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Human rights archiving in a digital age

As the world witnessed from the Rodney King beating to the Arab Spring, audiovisual documentation of human rights violations serve as powerful evidence that challenge dominant narratives on the past and present and impact how we shape and understand our future. Yet what happens to that documentation, often born-digital, once it serves its immediate purpose (i.e. news reporting, legal evidence) and how can we ensure its long-term preservation for the historical record? Through the experiences of the University of Texas Libraries Human Rights Documentation Initiative collaborating with human rights organizations in Asia, Africa, Latin America and the US, this presentation discusses the challenges of archiving born-digital human rights documentation and demonstrates how university libraries are uniquely positioned to meet the challenge of preserving this material that will greatly enhance scholarship and teaching as well as empower records creators and enrich the historical record.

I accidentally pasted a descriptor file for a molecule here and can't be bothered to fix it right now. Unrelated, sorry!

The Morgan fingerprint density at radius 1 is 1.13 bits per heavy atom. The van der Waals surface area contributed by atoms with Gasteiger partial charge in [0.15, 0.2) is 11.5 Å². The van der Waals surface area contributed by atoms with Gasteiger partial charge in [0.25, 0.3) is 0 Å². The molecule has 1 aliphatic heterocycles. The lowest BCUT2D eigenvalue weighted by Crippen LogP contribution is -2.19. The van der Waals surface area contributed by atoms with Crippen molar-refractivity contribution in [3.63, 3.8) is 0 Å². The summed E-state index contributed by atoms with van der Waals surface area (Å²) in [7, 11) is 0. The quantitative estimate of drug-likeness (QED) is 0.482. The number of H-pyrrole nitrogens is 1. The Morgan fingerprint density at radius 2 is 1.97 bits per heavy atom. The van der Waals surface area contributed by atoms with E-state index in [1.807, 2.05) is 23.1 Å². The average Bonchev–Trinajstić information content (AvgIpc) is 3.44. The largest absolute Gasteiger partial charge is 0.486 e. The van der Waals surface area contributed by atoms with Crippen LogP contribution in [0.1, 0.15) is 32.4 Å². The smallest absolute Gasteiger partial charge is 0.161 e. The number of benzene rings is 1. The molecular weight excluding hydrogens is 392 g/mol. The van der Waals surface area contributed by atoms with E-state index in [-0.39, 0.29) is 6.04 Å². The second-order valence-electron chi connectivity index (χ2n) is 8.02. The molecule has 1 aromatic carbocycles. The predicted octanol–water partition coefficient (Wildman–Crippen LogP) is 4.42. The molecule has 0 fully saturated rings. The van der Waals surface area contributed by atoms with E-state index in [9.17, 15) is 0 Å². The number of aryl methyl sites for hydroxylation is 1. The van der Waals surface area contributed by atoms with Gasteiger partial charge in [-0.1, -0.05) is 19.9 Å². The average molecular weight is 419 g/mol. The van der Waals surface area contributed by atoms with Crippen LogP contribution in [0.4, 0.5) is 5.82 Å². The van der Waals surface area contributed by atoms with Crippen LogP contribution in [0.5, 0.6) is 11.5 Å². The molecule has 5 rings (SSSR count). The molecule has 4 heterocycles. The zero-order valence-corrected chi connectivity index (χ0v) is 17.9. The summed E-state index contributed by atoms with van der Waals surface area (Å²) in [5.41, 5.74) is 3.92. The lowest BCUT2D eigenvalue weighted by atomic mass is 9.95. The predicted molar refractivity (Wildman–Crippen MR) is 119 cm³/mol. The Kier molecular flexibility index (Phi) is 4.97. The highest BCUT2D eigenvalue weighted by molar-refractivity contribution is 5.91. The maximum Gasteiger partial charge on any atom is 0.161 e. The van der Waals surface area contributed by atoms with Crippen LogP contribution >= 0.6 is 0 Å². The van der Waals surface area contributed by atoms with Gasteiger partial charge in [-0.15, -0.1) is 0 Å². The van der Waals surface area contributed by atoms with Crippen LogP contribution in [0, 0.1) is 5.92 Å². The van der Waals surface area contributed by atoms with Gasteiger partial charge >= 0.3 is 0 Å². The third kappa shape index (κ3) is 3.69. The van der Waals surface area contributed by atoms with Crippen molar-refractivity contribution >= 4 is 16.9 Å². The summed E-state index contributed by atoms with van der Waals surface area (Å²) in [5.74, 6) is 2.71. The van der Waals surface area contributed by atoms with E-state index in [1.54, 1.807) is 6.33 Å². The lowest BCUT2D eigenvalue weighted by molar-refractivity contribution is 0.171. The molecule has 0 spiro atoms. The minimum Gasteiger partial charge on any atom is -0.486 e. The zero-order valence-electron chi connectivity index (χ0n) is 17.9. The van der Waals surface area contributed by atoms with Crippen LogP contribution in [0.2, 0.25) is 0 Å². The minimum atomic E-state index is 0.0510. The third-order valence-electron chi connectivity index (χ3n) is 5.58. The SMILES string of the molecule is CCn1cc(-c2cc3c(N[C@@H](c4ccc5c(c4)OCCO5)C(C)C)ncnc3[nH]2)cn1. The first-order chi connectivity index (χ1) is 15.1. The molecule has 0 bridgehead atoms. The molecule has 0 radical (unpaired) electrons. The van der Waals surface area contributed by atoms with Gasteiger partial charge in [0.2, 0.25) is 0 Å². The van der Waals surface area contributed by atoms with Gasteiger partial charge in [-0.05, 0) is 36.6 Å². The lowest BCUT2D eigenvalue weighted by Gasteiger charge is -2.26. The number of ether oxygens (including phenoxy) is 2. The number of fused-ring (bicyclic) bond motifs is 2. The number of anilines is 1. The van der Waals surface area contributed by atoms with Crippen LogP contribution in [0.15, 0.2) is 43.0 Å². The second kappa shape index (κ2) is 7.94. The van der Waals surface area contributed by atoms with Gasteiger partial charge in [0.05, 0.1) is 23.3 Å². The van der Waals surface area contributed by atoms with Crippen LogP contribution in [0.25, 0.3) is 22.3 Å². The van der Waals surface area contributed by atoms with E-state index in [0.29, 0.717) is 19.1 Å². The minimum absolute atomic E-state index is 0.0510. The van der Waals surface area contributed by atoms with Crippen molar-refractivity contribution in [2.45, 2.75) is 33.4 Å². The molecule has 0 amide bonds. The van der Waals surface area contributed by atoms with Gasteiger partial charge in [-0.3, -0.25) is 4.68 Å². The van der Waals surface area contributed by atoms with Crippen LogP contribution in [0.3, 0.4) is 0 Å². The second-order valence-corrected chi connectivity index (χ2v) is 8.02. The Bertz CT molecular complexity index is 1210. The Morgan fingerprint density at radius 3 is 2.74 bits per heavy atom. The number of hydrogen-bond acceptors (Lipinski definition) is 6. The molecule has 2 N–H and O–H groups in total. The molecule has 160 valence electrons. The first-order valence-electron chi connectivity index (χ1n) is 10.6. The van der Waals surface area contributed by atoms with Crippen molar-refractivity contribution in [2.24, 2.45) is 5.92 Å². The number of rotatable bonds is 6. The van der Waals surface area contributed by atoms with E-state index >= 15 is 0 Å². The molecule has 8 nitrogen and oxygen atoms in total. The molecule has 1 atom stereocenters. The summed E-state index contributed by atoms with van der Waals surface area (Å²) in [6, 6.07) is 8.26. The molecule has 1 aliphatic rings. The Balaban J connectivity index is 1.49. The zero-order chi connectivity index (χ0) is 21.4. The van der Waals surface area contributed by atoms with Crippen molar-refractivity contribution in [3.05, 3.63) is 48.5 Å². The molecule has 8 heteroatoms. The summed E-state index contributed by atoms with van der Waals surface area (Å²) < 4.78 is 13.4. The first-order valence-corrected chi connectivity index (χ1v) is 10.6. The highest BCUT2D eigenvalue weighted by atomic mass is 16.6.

Additional Supporting Materials

Learning Objectives

  1. What are the technical and ethical challenges of archiving digital human rights documentation?
  2. How are academic libraries / archives uniquely positioned to address the preservation challenges of digital human rights documentation?
  3. How can digital human rights archiving empower the creators of such documentation and / or the individuals/communities documented?



T-Kay Sangwand, Human Rights Archivist, Human Rights Documentation Initiative, Benson Latin American Collection. University of Texas Libraries

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